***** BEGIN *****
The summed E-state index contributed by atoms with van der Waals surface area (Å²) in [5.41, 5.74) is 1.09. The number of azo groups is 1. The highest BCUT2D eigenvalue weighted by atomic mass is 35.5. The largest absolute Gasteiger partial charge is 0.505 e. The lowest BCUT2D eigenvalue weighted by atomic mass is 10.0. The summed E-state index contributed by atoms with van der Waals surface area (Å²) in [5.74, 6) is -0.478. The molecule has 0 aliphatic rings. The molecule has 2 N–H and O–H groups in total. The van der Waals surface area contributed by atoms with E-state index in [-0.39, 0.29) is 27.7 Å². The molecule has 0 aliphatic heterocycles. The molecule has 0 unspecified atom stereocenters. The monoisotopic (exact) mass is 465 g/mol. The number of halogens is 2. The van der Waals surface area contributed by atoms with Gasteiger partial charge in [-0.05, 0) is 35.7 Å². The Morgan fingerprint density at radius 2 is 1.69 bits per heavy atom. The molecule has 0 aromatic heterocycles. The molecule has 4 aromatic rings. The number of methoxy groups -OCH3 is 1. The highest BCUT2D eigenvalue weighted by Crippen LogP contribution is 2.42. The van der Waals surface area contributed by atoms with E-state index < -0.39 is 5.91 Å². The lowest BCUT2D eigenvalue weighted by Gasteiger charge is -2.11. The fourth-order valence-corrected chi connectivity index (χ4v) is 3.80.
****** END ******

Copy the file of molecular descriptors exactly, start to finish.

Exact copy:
The summed E-state index contributed by atoms with van der Waals surface area (Å²) in [5.41, 5.74) is 1.09. The number of azo groups is 1. The highest BCUT2D eigenvalue weighted by atomic mass is 35.5. The largest absolute Gasteiger partial charge is 0.505 e. The lowest BCUT2D eigenvalue weighted by atomic mass is 10.0. The summed E-state index contributed by atoms with van der Waals surface area (Å²) in [5.74, 6) is -0.478. The molecule has 0 aliphatic rings. The molecule has 2 N–H and O–H groups in total. The van der Waals surface area contributed by atoms with E-state index in [-0.39, 0.29) is 27.7 Å². The molecule has 0 aliphatic heterocycles. The molecule has 0 unspecified atom stereocenters. The monoisotopic (exact) mass is 465 g/mol. The number of halogens is 2. The van der Waals surface area contributed by atoms with Gasteiger partial charge in [-0.05, 0) is 35.7 Å². The Morgan fingerprint density at radius 2 is 1.69 bits per heavy atom. The molecule has 0 aromatic heterocycles. The molecule has 4 aromatic rings. The number of methoxy groups -OCH3 is 1. The highest BCUT2D eigenvalue weighted by Crippen LogP contribution is 2.42. The van der Waals surface area contributed by atoms with E-state index < -0.39 is 5.91 Å². The lowest BCUT2D eigenvalue weighted by Gasteiger charge is -2.11. The fourth-order valence-corrected chi connectivity index (χ4v) is 3.80.